Paradoxically, addiction is not inherently fatal. It is treatable, and recovery is real. But people must understand the risks. One in every seven Americans will experience a substance use disorder. When someone shows signs of struggling, they need to get medical help — quickly.
Second, we must make accurate information readily accessible, in a trusted place, so people who need help know where to turn.
Facing Addiction with NCADD, with our partners, created the Addiction Resource Hub (resources.facingaddiction.org) that lists more than 45,000 assets, searchable by geography, to help people with all aspects of addiction: prevention, intervention, treatment, recovery, and advocacy. This is the most comprehensive addiction resource ever assembled, and it is already helping countless people.
Third, we must remove impediments that have been holding back progress for decades. We need to replace ineffective prevention programs with evidence-based programs that work. Pediatricians need to be trained to identify early signs of addiction, since 90 percent of the time, addiction starts in adolescence — yet most practicing pediatricians received no medical school training about this illness. We need to get addiction “treatment” out of exploitative, under-regulated establishments of the kind that have recently been investigated for deceptive marketing and/or insurance fraud in Florida and California — and into the mainstream healthcare system. And we must continue the shift away from treating addiction as a crime, to treating it as an illness.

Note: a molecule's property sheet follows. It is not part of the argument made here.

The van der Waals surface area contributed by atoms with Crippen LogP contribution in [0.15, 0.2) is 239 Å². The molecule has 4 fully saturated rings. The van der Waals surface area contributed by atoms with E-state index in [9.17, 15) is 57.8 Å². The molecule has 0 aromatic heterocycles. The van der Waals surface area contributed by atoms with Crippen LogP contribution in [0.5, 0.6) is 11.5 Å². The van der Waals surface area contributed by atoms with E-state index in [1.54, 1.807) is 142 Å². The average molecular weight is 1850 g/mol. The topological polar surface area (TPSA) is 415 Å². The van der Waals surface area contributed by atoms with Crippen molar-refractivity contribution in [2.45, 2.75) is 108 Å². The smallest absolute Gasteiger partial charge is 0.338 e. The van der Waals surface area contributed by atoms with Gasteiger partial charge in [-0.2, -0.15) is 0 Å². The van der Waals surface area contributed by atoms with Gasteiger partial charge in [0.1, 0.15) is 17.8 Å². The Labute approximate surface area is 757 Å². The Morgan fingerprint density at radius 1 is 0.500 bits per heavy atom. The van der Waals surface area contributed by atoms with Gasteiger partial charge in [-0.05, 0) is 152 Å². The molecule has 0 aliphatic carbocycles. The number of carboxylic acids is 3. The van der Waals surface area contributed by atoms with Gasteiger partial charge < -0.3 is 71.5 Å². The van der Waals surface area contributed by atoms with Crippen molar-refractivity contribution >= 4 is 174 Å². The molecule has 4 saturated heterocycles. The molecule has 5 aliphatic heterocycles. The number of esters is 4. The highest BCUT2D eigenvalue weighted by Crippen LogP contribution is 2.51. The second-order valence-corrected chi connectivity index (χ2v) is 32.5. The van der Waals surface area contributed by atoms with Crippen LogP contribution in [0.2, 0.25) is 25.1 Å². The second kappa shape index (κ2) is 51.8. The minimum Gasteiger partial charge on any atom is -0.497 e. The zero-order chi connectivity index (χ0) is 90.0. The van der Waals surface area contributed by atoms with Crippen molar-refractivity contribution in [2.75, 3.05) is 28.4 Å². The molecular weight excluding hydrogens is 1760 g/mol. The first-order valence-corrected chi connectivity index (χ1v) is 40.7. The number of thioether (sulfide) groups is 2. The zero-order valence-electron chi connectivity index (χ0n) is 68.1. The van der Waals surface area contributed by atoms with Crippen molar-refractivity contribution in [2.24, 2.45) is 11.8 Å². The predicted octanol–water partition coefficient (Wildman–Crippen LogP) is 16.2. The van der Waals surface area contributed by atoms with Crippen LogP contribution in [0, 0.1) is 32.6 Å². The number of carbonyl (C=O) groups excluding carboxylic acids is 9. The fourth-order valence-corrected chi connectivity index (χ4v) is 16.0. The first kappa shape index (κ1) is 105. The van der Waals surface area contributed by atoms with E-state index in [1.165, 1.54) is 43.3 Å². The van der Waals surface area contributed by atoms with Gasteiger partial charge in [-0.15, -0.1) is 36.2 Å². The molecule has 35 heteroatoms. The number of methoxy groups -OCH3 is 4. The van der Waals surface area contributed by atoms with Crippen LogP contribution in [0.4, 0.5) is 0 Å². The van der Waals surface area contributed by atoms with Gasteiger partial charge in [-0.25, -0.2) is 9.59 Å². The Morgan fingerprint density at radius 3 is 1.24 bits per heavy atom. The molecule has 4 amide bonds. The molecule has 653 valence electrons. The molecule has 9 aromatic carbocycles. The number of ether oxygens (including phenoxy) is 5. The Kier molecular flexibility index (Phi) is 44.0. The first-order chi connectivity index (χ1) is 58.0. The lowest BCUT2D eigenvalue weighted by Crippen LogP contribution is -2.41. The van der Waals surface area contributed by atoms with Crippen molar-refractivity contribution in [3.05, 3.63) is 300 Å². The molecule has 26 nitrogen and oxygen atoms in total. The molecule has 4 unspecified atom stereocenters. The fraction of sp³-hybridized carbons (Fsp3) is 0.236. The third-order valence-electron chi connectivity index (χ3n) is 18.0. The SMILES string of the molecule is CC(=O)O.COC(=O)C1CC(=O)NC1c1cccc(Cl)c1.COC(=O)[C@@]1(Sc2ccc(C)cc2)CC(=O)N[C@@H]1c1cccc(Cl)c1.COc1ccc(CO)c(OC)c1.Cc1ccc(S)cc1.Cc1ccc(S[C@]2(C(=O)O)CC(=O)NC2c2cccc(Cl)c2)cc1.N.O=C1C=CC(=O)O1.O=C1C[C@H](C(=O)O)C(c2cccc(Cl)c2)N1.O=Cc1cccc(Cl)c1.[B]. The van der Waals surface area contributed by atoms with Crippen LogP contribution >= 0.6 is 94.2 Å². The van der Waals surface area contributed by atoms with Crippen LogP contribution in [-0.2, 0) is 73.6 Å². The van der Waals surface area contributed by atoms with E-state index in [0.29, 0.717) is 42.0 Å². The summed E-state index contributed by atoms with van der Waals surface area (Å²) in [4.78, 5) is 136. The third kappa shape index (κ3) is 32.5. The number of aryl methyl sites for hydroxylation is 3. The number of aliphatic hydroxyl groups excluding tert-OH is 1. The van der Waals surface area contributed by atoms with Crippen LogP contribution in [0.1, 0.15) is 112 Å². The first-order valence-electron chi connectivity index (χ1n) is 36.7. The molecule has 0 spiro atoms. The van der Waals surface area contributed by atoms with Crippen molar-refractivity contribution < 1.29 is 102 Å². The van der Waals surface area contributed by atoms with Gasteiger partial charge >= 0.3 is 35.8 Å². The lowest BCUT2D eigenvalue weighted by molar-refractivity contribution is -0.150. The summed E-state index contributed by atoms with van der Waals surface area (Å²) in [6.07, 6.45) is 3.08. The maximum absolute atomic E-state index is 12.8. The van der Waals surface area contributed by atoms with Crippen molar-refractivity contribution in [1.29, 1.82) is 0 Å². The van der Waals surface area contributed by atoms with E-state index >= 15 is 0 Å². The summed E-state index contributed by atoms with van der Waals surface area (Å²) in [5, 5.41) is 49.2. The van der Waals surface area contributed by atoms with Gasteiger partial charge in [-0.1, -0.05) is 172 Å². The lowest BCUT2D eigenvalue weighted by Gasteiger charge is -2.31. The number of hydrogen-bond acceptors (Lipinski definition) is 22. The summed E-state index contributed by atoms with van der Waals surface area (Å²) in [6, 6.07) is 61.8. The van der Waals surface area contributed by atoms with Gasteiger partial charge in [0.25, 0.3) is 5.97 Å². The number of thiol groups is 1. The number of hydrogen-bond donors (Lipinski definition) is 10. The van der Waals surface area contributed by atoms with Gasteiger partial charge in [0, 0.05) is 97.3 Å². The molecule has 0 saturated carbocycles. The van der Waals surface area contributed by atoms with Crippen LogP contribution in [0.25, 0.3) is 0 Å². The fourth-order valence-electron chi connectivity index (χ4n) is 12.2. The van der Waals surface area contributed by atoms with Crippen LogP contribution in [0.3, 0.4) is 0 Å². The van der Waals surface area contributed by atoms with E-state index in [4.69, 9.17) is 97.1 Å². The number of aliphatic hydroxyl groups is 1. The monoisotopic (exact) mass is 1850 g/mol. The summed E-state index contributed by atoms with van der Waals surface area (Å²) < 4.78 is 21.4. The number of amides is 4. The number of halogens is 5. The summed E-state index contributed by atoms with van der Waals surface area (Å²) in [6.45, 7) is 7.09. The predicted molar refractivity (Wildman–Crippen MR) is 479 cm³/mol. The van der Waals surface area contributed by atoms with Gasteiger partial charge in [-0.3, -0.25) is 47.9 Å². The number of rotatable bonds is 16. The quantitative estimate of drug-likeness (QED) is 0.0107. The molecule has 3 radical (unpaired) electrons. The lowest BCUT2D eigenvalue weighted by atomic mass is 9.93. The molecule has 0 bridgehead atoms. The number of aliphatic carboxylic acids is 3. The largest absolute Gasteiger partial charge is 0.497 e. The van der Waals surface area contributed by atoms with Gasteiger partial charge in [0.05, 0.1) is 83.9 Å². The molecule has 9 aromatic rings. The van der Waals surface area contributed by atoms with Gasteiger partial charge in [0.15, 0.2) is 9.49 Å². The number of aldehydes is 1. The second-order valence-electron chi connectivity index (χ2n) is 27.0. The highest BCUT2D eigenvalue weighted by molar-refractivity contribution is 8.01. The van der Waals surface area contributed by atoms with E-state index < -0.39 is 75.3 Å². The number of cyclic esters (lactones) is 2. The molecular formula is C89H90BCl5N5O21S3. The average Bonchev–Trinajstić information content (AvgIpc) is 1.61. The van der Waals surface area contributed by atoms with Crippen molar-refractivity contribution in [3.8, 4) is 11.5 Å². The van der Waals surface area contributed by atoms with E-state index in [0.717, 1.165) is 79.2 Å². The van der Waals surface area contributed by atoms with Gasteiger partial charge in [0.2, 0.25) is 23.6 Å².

Lastly, we must fund advocacy to amplify our voices, and research to find a cure.
America has faced other health crises throughout history and, each time, found ways to dramatically lessen their impact. Thirty-five years ago, people thought HIV/AIDS, another highly stigmatized Illness, was insurmountable. But since the AIDS quilt moment in 1983, great strides have been made to reduce its devastation — with $3 billion raised toward that end.
Can we truly achieve those results? Yes. Facing Addiction partnered with the U.S. Surgeon General on the release of his seminal report, Alcohol, Drugs and Health: Facing Addiction in America, last November. While providing an unvarnished statement about the enormous magnitude of this crisis, the report also provided great hope. It reaffirmed that addiction is a treatable illness. it documented that $1 spent on evidence-based intervention can yield an ROI of 58:1. And $1 spent on treatment yields $4 in health care savings plus $7 in criminal justice savings. Investments in ending the addiction crisis can pay tremendous dividends.
But we need to act. Now. More than 50 years ago, Martin Luther King Jr. spoke of "the fierce urgency of now" when discussing a very different crisis in America. We must focus today’s "fierce urgency of now" on the addiction crisis in America, before we lose an entire generation of our youth.
Jim Hood is co-founder and CEO of Facing Addiction with NCADD.